This can be easily done to bring our children back into remembrance of why we are celebrating. Just call the star on your tree the star of Bethlehem. Spray your windows with fake snow and let your children draw the manger scene with their fingers. Keep it simple, and keep it Christ-centered!   

    11. Gingerbread Nativity Scene

    When I was a kid we used to go to my Aunt Sandra’s house every Christmas and make a gingerbread house with all our cousins. I have so many fond memories of chocolate chip reindeer poop on the roof and all the laughs we shared. 

    As a dye-free family, gingerbread cookies have been tricky the past couple of years. While I have a chocolate gingerbread recipe I swear by, decorating is usually just white icing. This year; however, we are stocked up on dye-free sprinkles and candy canes (I’ll leave a link in the Shop this Post section down below!) and I wanted to go all out! 

    What better way than with a gingerbread nativity scene? 

    ​Of course, you can make your own if you’re feeling extra crafty, but I’ll leave a link to a nativity scene in the “Shop this Post” section below!

    12. Hot Cocoa and The Tale of the Candy Cane

    What is Christmas without Hot Cocoa? Well, actually it is still Christmas, but I do like hot chocolate! My son loves to cut out snowflakes this time of year, so we usually take a family night to sip on some peppermint hot cocoa and cut out snowflakes together. 

    As I was planning some Christ-centered Christmas traditions this year and looking to refocus this one- I remembered something. 

    My Grandma used to have a blanket she kept tossed over the end of her couch at Christmastime. It had a poem, The Tale of the Candy Cane stitched onto it. 

    I would read it over and over. And to this day when I see a candy cane I think of this. Share this simple poem with your family as you enjoy hot chocolate on a cold winter night. Click here for a free printable of the poem!

    13. A Christmas List for Others

    If you do gifts this time of year, then you know how easy it is for them to steal the spotlight. 

    As soon as the holiday magazines start arriving in our mailbox in early November, my kids start talking endlessly about what they want. I love seeing my kids light up when they get something they want, but I hate that we reduce the greatest gift ever given down to a Lego set underneath an artificial tree. Christmas is not about the gifts that we get.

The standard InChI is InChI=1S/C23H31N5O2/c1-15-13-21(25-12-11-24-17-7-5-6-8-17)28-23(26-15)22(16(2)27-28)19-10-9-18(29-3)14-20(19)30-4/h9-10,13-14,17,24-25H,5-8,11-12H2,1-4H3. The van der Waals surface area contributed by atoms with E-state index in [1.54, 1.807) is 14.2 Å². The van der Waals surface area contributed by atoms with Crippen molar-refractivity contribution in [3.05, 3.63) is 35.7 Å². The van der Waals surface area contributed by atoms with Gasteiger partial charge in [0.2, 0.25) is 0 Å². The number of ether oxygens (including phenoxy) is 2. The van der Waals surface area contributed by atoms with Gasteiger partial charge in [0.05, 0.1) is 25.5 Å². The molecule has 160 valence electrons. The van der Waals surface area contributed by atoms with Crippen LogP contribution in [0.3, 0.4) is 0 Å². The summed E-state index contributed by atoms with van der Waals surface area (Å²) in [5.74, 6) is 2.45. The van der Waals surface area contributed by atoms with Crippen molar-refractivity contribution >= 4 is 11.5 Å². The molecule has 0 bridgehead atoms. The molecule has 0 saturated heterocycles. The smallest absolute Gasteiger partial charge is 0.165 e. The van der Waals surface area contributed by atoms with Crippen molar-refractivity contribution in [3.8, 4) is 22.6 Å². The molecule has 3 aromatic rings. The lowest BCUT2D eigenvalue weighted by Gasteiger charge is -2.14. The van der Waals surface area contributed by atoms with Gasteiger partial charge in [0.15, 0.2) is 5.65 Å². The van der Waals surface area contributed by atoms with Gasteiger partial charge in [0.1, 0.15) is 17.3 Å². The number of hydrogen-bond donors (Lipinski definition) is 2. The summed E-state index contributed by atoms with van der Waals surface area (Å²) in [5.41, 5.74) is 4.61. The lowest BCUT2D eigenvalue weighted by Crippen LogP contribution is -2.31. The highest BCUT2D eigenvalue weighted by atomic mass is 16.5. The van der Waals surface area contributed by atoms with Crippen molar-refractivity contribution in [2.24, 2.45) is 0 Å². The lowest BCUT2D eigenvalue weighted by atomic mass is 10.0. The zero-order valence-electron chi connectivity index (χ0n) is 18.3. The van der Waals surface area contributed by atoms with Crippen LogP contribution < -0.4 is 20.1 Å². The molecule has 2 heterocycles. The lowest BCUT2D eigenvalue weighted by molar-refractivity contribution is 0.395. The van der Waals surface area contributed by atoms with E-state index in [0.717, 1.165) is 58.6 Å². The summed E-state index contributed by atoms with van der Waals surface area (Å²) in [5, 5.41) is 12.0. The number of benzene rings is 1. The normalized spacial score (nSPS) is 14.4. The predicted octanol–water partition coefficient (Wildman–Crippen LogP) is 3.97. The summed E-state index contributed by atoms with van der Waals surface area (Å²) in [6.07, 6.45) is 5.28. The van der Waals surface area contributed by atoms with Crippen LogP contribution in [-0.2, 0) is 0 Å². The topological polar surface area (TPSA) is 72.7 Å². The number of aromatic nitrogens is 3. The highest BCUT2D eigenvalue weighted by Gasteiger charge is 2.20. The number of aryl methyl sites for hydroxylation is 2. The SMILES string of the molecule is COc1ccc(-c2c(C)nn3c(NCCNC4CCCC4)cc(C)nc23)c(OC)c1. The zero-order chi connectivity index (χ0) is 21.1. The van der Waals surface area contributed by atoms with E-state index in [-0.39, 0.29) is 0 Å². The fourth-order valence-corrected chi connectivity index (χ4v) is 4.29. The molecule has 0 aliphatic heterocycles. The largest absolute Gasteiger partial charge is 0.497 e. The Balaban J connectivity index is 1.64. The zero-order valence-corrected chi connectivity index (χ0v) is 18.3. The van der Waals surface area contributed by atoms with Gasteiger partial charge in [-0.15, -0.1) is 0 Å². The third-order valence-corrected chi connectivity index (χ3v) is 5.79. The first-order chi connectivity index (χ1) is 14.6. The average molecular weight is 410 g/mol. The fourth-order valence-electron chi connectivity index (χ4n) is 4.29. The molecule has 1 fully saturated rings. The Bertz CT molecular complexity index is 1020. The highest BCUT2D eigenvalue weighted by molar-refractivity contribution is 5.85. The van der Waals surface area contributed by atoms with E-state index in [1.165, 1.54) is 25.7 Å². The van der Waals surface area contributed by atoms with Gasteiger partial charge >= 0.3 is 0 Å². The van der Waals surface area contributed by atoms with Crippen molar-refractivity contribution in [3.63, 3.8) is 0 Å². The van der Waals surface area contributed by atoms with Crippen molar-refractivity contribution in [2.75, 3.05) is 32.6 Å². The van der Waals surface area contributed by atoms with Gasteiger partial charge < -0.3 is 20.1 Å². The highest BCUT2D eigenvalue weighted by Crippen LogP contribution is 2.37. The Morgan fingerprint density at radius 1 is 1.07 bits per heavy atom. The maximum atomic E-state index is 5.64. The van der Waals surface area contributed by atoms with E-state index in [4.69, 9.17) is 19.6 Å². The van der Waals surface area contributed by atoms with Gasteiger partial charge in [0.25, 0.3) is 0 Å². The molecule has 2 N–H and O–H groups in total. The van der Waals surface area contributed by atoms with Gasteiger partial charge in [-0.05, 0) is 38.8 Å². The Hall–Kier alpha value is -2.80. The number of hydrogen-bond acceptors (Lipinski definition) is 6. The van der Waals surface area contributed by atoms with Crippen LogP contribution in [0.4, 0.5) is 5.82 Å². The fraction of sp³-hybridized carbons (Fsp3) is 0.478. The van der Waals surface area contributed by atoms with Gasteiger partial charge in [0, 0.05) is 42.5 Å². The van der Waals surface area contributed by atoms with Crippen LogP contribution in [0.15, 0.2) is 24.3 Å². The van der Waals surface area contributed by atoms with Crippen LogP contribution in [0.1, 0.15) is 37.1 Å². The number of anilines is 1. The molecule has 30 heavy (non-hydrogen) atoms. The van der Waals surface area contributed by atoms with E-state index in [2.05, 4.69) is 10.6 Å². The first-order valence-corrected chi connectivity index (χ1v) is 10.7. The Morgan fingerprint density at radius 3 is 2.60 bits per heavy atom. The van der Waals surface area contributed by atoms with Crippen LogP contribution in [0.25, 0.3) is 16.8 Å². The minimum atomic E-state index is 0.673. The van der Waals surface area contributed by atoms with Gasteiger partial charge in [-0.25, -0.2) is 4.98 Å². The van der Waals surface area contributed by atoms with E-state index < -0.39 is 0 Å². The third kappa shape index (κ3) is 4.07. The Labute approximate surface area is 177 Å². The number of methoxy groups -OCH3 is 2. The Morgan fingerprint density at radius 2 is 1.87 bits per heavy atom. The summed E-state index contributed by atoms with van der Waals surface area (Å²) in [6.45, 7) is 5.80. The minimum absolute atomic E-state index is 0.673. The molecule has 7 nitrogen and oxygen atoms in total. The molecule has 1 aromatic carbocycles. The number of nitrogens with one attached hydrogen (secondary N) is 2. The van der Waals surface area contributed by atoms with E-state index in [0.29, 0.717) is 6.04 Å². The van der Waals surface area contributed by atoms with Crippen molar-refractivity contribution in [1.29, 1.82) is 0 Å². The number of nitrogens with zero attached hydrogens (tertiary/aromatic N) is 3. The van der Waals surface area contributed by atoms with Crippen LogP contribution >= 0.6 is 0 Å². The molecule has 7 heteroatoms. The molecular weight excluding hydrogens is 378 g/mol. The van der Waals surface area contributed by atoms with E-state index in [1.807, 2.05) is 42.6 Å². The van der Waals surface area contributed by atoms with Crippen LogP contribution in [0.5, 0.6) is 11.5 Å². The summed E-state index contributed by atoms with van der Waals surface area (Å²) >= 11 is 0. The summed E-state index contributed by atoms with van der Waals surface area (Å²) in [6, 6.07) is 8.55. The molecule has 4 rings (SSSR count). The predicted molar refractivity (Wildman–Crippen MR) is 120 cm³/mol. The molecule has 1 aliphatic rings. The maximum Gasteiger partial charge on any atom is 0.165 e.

One of the best ways to take our children’s eyes off of themselves is to get them to focus on someone else. 

    Whether they make a card for their Grandma, shop for a sibling, or take a child’s Christmas list from an angel tree, help them to focus on someone else this season. It is truly more blessed to give than receive. Let’s make sure they know that.

    14. The Donkey in the Living Room

    I grabbed this at Lifeway a few years ago on a whim. Little did I know it would become one of our favorite Christmas festivities. 

    Each day the children get a new character- a donkey, Mary, Joseph, etc. There is a small poem to go along with each wooden character as they make their way to Bethlehem. On Christmas Eve the stage is all set, but someone is missing from the little stable. Christmas morning erupts with the cry of new life, and at last, a small baby in a manger paints a complete picture. 

    You can utilize the Donkey in the Living Room in any way you like. We have wrapped the characters before and let the kids open one each night. We have also done this kind of like Elf on the Shelf and cleverly hidden the characters around our home for the children to find. In our house, each child takes time about holding each little wooden character as the poem is read to cut down on arguing over who gets to hold it.